Rebuttal- Ugandanknuckles

To many, the biggest issue with mantras is that they are ineffective and limited only to the chosen few who devote their lives to it. A study done by The University of Waterloo and The University of New Brunswick is in support of that idea as it says,

“…present results suggest that for certain people, positive self-statements may be not only ineffective, but actually detrimental. When people with low self-esteem repeated the statement, ‘I’m a lovable person,’ or focused on ways in which this statement was true of them, neither their feelings about themselves nor their moods improved—they got worse. Positive self-statements seemed to provide a boost only to people with high self-esteem—those who ordinarily feel good about themselves already—and that boost was small.”

Scientific proof of this common claim is enough for most people to shut out mantras completely, but this concern is flawed as it was never argued that mantras would work for just anyone. Also, mantras are more than just saying a basic statement of “I’m a lovable person,” as most would seem to believe it is.

Mantras are made to work for people who have high self-clarity. Self-clarity is defined by Melissa Dahl as, “how well we know our own strengths and weaknesses, as well as our ability to accept them.” This is where most people run into trouble. They think that self-esteem is the key. For the most part, self-esteem is overrated. Melissa Dahl, a writer for the New York Times, states that,

…high self-esteem inflates your ego, which can make the reality of how others see you harder to bear. With high self-clarity, though, you can see and accept yourself much more easily–even your flaws. But this form of self-acceptance doesn’t leave you there, gaping at your imperfections.

Boosting our self-clarity is important to using mantras because we need to be in-tune with ourselves. We have to have a good understanding of who we are on the inside before we can look introspectively for positive energy and power. Self-clarity can be learned through embracing mistakes we have made, and realizing that everyone makes mistakes. Changing ones’s philosophy from that of a pessimist to that of a realist isn’t necessary, but looking at things from a neutral standpoint rather than a negative one is key.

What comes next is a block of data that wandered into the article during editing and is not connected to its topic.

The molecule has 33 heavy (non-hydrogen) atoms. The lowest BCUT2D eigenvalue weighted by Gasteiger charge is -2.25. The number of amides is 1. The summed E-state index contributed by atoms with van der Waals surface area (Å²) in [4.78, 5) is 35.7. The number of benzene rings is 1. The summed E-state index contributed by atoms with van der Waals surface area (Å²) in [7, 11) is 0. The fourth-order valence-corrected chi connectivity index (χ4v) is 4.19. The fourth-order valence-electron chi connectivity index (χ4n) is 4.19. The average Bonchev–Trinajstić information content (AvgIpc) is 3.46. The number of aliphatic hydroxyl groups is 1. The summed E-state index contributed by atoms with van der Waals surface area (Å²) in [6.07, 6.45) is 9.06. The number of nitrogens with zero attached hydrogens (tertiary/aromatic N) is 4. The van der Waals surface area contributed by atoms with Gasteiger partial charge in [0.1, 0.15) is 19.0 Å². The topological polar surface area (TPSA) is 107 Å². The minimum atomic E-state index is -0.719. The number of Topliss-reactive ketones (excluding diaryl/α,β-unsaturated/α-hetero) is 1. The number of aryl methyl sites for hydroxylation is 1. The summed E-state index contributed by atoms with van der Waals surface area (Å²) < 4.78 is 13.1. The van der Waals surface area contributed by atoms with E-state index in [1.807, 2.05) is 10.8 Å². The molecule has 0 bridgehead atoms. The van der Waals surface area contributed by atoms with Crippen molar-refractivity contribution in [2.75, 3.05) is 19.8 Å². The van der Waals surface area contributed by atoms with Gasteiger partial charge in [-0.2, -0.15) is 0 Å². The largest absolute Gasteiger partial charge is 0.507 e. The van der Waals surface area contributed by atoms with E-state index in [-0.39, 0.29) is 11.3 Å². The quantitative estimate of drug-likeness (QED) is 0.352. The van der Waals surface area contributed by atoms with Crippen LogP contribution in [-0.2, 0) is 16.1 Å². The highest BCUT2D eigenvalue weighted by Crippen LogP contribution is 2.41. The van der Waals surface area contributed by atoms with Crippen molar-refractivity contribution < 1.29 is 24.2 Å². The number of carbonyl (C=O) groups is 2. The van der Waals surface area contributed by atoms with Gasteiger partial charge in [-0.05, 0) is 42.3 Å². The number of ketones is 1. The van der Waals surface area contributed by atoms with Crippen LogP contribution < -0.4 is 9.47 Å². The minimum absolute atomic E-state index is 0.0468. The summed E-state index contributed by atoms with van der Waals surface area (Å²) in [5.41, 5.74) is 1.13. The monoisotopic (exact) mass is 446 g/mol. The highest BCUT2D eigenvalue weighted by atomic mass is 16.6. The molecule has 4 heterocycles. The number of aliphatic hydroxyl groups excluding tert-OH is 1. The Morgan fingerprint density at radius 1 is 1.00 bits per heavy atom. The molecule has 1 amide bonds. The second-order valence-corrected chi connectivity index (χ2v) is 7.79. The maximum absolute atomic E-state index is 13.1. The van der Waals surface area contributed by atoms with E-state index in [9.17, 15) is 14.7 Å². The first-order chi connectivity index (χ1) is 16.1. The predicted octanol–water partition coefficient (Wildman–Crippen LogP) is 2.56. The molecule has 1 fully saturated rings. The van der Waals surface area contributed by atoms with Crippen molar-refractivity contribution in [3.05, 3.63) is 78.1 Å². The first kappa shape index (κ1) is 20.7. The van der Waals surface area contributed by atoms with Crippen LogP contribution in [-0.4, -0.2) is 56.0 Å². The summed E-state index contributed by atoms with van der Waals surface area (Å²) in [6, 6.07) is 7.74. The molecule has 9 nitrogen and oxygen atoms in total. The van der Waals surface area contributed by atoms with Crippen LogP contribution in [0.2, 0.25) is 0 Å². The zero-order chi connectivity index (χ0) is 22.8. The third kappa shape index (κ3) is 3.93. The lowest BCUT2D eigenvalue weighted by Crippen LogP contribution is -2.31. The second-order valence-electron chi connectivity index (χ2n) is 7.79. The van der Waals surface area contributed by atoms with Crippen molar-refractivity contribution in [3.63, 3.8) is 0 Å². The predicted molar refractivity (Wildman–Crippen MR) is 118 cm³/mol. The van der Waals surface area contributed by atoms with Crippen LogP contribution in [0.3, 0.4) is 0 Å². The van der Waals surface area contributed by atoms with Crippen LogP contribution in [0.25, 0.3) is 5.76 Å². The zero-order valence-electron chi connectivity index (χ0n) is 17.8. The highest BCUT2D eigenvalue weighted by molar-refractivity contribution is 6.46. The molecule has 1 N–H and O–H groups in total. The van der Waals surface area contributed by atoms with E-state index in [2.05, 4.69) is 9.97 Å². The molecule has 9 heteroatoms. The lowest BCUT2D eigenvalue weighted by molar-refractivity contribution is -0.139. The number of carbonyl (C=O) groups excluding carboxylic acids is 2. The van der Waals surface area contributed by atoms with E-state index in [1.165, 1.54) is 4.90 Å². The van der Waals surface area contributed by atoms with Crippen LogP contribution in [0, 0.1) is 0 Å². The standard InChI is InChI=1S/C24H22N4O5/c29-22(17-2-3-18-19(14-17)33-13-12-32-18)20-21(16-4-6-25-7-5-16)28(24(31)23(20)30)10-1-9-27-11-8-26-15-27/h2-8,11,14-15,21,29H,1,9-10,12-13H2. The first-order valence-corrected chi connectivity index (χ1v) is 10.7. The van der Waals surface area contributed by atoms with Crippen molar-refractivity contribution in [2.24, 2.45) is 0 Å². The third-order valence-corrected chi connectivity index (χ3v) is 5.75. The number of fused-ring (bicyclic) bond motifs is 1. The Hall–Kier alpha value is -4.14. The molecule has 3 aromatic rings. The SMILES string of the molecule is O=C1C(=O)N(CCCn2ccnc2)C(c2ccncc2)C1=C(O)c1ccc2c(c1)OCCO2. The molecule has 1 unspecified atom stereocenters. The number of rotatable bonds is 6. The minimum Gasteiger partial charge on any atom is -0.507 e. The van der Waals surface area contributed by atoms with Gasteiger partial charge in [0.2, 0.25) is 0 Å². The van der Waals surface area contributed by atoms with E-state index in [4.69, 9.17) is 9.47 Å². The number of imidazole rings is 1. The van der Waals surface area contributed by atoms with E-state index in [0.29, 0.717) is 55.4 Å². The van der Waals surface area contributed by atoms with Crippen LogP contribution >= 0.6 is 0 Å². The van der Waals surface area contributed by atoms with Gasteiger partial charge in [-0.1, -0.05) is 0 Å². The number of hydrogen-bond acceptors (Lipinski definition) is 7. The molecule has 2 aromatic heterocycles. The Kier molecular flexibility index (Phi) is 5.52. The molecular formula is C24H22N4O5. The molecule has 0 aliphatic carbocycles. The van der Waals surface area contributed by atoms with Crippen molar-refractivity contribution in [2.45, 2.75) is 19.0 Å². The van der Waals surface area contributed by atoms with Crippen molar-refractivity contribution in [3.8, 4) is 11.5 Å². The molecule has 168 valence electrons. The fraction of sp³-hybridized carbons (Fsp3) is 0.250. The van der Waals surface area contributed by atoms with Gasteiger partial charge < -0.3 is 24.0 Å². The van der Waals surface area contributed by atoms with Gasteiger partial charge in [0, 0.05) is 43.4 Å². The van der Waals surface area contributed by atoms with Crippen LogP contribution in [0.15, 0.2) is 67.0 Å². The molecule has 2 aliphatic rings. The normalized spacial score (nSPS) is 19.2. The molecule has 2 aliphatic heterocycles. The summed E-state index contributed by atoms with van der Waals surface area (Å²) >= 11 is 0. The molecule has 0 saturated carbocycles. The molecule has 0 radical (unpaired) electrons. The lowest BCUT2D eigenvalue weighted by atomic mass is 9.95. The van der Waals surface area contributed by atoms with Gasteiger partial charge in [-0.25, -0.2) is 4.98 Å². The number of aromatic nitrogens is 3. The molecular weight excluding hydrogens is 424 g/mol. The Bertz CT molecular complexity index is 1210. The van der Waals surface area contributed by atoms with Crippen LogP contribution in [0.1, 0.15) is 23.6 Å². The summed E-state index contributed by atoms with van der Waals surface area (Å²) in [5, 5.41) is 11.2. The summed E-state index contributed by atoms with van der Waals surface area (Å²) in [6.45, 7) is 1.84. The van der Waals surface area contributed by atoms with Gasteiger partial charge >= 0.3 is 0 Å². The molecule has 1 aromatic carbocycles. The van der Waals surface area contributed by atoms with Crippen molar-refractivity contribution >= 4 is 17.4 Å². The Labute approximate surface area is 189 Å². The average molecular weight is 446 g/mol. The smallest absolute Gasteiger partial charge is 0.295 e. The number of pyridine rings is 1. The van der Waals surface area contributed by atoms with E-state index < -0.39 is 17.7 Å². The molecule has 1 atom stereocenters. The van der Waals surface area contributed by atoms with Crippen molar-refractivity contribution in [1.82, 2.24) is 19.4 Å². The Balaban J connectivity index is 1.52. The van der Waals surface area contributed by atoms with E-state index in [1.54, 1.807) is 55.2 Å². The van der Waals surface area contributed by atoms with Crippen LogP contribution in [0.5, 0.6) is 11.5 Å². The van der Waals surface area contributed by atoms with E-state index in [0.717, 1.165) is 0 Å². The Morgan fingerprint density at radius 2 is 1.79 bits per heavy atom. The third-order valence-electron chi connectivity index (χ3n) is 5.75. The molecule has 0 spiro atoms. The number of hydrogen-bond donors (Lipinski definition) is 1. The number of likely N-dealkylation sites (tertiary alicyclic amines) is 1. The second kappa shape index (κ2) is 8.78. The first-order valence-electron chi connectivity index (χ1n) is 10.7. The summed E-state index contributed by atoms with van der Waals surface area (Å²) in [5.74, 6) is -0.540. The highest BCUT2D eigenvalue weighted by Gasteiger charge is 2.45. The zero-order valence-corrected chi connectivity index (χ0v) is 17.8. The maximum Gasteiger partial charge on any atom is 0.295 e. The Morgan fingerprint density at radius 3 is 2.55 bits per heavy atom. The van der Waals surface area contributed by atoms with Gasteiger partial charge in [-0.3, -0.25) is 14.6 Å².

Mantras harness the power of sound, and Gabriel Axel wrote a great article on how sound effects the body on October 2, 2013, in the US News Website. Different sounds have different meanings, such as a car screeching to a halt followed by a crashing sound is connected with an accident and all that entails. Axel states that the word mantra is Sanskrit for “sound tool,” and that many languages evolved to include onomatopoeia to make use of the movement of energy through those words.

This evocation is qualitative and subjective and is linked with interoception (inner body sensations) and emotional sense of self, both predominantly represented in the right hemisphere of the brain. Conversely, the narrative strand of sounds in which we give them meaning is done predominantly through the left hemisphere.

Sound itself, from a physics standpoint, will resonate in different parts of the body and mind before it is assigned a meaning. The different areas where the sound resonates can make you feel different emotions, or remember old memories. Feelings and effects will vary from person to person, but the best effects are found in people who know themselves. The better the condition of the body and mind, the better the outcome. People who become well versed in mantra usage can eventually not even have to use their voices because the feelings produced by their voice can be replicated through their thoughts alone.